New understanding comes as we prepare our families for the temple. May I share a few things I have learned:
Going to the temple often provides balance in our lives. After returning home, we have an increased sense of well-being; the influence of the Spirit can shield us from the frustrations of the world. Listen to this promise by President Hinckley: “If there were more temple work done in the Church, there would be less … selfishness, less … contention, less … demeaning [of] others. The whole Church would increasingly be lifted to greater heights of spirituality, love for one another, and obedience to the commandments of God” (Teachings, 622).
The spiritual atmosphere of the temple curbs our appetite for worldly things. When we attend frequently, we no longer have such a need to wear the latest fashion, and we are not so easily drawn to the entertainment of the world.
The temple is a place of revelation. Many years ago I was walking into the temple and in my mind I heard the words, Learn public speaking. I thought to myself, When will I ever have need for public speaking? Over several months’ period of time I tried very inadequately to conjure up some enthusiasm to obey the prompting I had received. I even checked out a tape from the local library by a public speaker who admitted that his goal was to someday speak in the Mormon Tabernacle. I thought at the time, I’ll never be speaking in the Tabernacle!
Elder John A. Widtsoe has said, “At the most unexpected moments, in or out of the temple will come to [us], as a revelation, the solution of the problems that vex [our lives]. … It is a place where revelations may be expected” (“Temple Worship,” Utah Genealogical and Historical Magazine, Apr. 1921, 63–64).
One of the biggest lessons I have learned is that Satan will try to keep us from going to the temple. During a discussion with friends once, they shared with me that whenever they attend, they don’t tell anybody they are going. They just jump into their cars and go, because if they don’t something is sure to happen to keep them away.
I remember reading of a warning given by the president of the Logan Temple that Satan and his followers will “whisper in the ears of the people persuading them not to go to the Temple” (“Genealogical Department,” Church News, 12 Dec. 1936, 8). “Temple work brings so much resistance because it is the source of so much spiritual power to the Latter-day Saints” (Boyd K. Packer, “The Holy Temple,” Ensign, Feb. 1995, 36).
The Spirit of Elijah is brooding in the land. As we work with youth of the Church, we see they are being drawn to their temples.
In Nicaragua, Central America, a group of 49 young women and their leaders took 2,000 names to the Guatemala City Temple. It took each girl a year to save enough money to go. These faithful young women rode a bus almost two days’ journey through three country borders and spent two or three days at the temple before returning home.
In another ward, young people have located the names of 10,000 ancestors as they have turned their hearts to their families. Where temples are available, we see youth doing baptisms for the dead, sometimes on an individual weekly basis.
In the temple the Spirit of the Lord provides comfort and peace, especially during moments of despair. Recently I met a 35-year-old woman in the temple. As we visited, I asked if her husband was with her. With a look of tenderness in her eyes, she shared with me that he had died of a brain tumor three months ago. The temple is her anchor; the Spirit found in the temple gives her comfort and peace, and perhaps her husband was there.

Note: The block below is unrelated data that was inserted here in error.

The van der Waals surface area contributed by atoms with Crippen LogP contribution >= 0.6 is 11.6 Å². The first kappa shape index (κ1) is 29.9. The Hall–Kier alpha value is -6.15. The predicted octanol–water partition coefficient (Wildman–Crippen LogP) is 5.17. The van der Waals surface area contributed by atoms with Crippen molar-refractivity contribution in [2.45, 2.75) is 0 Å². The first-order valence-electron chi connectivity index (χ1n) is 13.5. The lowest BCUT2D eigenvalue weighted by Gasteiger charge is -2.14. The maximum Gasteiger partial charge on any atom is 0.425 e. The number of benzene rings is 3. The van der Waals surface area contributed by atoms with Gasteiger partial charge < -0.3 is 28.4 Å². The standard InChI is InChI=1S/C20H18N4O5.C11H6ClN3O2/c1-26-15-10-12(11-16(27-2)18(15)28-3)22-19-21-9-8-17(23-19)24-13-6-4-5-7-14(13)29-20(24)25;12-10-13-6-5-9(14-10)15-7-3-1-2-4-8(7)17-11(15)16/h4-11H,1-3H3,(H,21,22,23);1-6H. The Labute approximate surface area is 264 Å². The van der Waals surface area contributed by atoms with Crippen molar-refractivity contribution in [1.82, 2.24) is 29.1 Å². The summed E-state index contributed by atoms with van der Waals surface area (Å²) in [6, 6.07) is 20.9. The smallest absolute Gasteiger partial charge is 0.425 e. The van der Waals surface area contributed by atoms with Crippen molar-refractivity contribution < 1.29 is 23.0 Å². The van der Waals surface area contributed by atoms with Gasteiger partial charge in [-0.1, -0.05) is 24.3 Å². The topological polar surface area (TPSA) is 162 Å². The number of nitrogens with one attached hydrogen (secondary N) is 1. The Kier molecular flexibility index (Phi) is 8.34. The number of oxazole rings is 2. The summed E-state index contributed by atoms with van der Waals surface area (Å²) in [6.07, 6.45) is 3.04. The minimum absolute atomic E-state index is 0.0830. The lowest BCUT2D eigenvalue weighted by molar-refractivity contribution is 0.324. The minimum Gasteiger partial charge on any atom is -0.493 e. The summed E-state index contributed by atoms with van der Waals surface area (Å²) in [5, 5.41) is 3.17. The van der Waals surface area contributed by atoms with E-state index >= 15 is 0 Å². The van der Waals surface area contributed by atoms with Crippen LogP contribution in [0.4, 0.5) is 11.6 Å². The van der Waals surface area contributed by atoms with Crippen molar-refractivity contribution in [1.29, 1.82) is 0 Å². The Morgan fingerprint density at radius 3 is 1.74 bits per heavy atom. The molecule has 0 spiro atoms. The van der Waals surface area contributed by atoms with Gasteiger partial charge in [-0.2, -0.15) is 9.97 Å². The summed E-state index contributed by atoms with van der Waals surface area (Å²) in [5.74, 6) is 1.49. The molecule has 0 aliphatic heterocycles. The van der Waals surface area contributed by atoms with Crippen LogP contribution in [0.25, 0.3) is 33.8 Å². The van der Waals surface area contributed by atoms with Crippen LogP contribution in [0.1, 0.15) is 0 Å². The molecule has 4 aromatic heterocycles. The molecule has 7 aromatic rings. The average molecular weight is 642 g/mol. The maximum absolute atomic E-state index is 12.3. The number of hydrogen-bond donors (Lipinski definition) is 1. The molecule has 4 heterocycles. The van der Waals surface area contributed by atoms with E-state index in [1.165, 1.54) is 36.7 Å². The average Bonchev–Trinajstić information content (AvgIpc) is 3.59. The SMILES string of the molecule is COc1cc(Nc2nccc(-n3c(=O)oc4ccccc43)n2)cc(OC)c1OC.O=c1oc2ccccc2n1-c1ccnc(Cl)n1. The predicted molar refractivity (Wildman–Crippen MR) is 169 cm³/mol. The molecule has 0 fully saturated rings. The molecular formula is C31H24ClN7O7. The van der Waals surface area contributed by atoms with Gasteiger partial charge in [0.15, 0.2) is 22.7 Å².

Each of us may ask ourselves, “How often should I attend the temple?” Our leaders will never tell us how often we should attend, because it is different for every person. Many women of various ages who live close to a temple try to go once a week. When one of my friends worked full time, she spent one day a month in the temple, attending several sessions. These women are obedient, but they also understand the strength of priesthood power that comes into their lives.
For young parents, attending the temple may be a once-a-month date. President Packer has said: “Perhaps you will understand … we are trying to establish family history as … a ‘cottage industry.’ … Couples raising little children should not feel inadequate or guilty … if they cannot afford the time or money to attend a distant temple frequently. Mother makes a contribution by noting important events, collecting pictures, bits of memorabilia, … all as it fits into the schedule of a busy mother” (“A Plea to Stake Presidents,” leadership training meeting, 1 Apr. 1988).
My own mother didn’t do scrapbooks, but she gave me a love for my heritage. She told me story after story about my ancestors as she taught me to love them.
President Packer continues: “Father and mother can speak of ordinances and covenants. By the inflection of their voices, they can italicize the word ‘temple’ every time they say it. … In proper season, family obligations will be a bit less and income a bit more. Then members can and should give more to this sacred [temple] work” (“A Plea to Stake Presidents”).
We plead with you mothers and fathers to teach your sons and daughters the meaning of the temple covenants. Teach them that “wearing the garment is a sacred privilege. … [It] is an outward expression of an inner commitment to follow the Savior Jesus Christ” (First Presidency letter, 5 Nov. 1996).
Brothers and sisters, as servants of the living God, we shall press forward in this sacred temple work. May we teach our children that as they spiritually prepare themselves for the temple, they may stand in the presence of the Lord, I pray in the name of Jesus Christ, amen.